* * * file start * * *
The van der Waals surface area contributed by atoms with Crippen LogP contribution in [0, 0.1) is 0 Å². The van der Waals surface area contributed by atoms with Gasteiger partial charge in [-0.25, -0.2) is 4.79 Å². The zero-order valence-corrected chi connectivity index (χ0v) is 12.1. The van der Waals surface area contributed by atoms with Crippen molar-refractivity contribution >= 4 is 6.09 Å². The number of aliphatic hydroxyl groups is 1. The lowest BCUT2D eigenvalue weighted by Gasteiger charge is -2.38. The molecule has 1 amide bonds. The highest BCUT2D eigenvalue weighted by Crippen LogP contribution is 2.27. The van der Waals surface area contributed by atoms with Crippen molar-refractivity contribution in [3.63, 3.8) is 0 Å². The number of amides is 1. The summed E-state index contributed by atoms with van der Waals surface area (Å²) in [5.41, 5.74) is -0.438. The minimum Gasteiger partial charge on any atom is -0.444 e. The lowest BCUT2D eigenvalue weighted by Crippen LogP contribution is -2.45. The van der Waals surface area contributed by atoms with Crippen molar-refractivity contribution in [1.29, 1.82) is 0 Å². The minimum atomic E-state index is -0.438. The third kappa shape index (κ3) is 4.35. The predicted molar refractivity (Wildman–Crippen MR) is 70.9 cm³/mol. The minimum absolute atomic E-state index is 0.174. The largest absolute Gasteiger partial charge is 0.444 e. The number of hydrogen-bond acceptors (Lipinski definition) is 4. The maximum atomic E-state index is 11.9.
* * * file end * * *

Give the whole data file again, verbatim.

The van der Waals surface area contributed by atoms with Crippen LogP contribution in [0, 0.1) is 0 Å². The van der Waals surface area contributed by atoms with Gasteiger partial charge in [-0.25, -0.2) is 4.79 Å². The zero-order valence-corrected chi connectivity index (χ0v) is 12.1. The van der Waals surface area contributed by atoms with Crippen molar-refractivity contribution >= 4 is 6.09 Å². The number of aliphatic hydroxyl groups is 1. The lowest BCUT2D eigenvalue weighted by Gasteiger charge is -2.38. The molecule has 1 amide bonds. The highest BCUT2D eigenvalue weighted by Crippen LogP contribution is 2.27. The van der Waals surface area contributed by atoms with Crippen molar-refractivity contribution in [3.63, 3.8) is 0 Å². The number of amides is 1. The summed E-state index contributed by atoms with van der Waals surface area (Å²) in [5.41, 5.74) is -0.438. The minimum Gasteiger partial charge on any atom is -0.444 e. The lowest BCUT2D eigenvalue weighted by Crippen LogP contribution is -2.45. The van der Waals surface area contributed by atoms with Crippen molar-refractivity contribution in [1.29, 1.82) is 0 Å². The minimum atomic E-state index is -0.438. The third kappa shape index (κ3) is 4.35. The predicted molar refractivity (Wildman–Crippen MR) is 70.9 cm³/mol. The minimum absolute atomic E-state index is 0.174. The largest absolute Gasteiger partial charge is 0.444 e. The number of hydrogen-bond acceptors (Lipinski definition) is 4. The maximum atomic E-state index is 11.9.